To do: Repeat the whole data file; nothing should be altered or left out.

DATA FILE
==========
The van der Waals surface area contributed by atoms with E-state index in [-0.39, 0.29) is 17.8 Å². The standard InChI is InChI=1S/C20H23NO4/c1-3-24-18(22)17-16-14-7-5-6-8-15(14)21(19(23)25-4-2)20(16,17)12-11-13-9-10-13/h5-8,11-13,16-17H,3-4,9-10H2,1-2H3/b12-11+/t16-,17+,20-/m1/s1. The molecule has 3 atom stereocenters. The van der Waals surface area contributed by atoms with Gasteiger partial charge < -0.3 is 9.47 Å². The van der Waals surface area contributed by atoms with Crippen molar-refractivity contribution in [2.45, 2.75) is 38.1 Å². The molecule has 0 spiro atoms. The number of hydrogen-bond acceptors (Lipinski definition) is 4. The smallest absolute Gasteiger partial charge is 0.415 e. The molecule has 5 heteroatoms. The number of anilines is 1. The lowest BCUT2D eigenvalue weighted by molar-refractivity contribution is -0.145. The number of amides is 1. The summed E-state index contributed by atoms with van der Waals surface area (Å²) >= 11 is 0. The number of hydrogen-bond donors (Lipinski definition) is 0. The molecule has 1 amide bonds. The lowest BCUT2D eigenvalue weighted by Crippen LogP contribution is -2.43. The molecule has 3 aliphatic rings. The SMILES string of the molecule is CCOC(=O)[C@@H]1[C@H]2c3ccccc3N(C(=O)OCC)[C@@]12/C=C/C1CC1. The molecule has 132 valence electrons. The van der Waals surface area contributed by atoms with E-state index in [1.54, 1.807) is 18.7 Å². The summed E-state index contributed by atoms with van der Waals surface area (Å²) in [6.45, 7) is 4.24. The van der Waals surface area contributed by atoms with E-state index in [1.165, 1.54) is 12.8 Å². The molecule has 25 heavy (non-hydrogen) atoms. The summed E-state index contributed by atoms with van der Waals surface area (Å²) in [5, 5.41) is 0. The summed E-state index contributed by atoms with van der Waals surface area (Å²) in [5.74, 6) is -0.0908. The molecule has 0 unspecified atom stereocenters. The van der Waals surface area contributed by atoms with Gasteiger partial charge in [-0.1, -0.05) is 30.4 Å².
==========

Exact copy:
The van der Waals surface area contributed by atoms with E-state index in [-0.39, 0.29) is 17.8 Å². The standard InChI is InChI=1S/C20H23NO4/c1-3-24-18(22)17-16-14-7-5-6-8-15(14)21(19(23)25-4-2)20(16,17)12-11-13-9-10-13/h5-8,11-13,16-17H,3-4,9-10H2,1-2H3/b12-11+/t16-,17+,20-/m1/s1. The molecule has 3 atom stereocenters. The van der Waals surface area contributed by atoms with Gasteiger partial charge < -0.3 is 9.47 Å². The van der Waals surface area contributed by atoms with Crippen molar-refractivity contribution in [2.45, 2.75) is 38.1 Å². The molecule has 0 spiro atoms. The number of hydrogen-bond acceptors (Lipinski definition) is 4. The smallest absolute Gasteiger partial charge is 0.415 e. The molecule has 5 heteroatoms. The number of anilines is 1. The lowest BCUT2D eigenvalue weighted by molar-refractivity contribution is -0.145. The number of amides is 1. The summed E-state index contributed by atoms with van der Waals surface area (Å²) >= 11 is 0. The number of hydrogen-bond donors (Lipinski definition) is 0. The molecule has 1 amide bonds. The lowest BCUT2D eigenvalue weighted by Crippen LogP contribution is -2.43. The molecule has 3 aliphatic rings. The SMILES string of the molecule is CCOC(=O)[C@@H]1[C@H]2c3ccccc3N(C(=O)OCC)[C@@]12/C=C/C1CC1. The molecule has 132 valence electrons. The van der Waals surface area contributed by atoms with E-state index in [1.54, 1.807) is 18.7 Å². The summed E-state index contributed by atoms with van der Waals surface area (Å²) in [6.45, 7) is 4.24. The van der Waals surface area contributed by atoms with E-state index in [1.165, 1.54) is 12.8 Å². The molecule has 25 heavy (non-hydrogen) atoms. The summed E-state index contributed by atoms with van der Waals surface area (Å²) in [5, 5.41) is 0. The summed E-state index contributed by atoms with van der Waals surface area (Å²) in [5.74, 6) is -0.0908. The molecule has 0 unspecified atom stereocenters. The van der Waals surface area contributed by atoms with Gasteiger partial charge in [-0.1, -0.05) is 30.4 Å².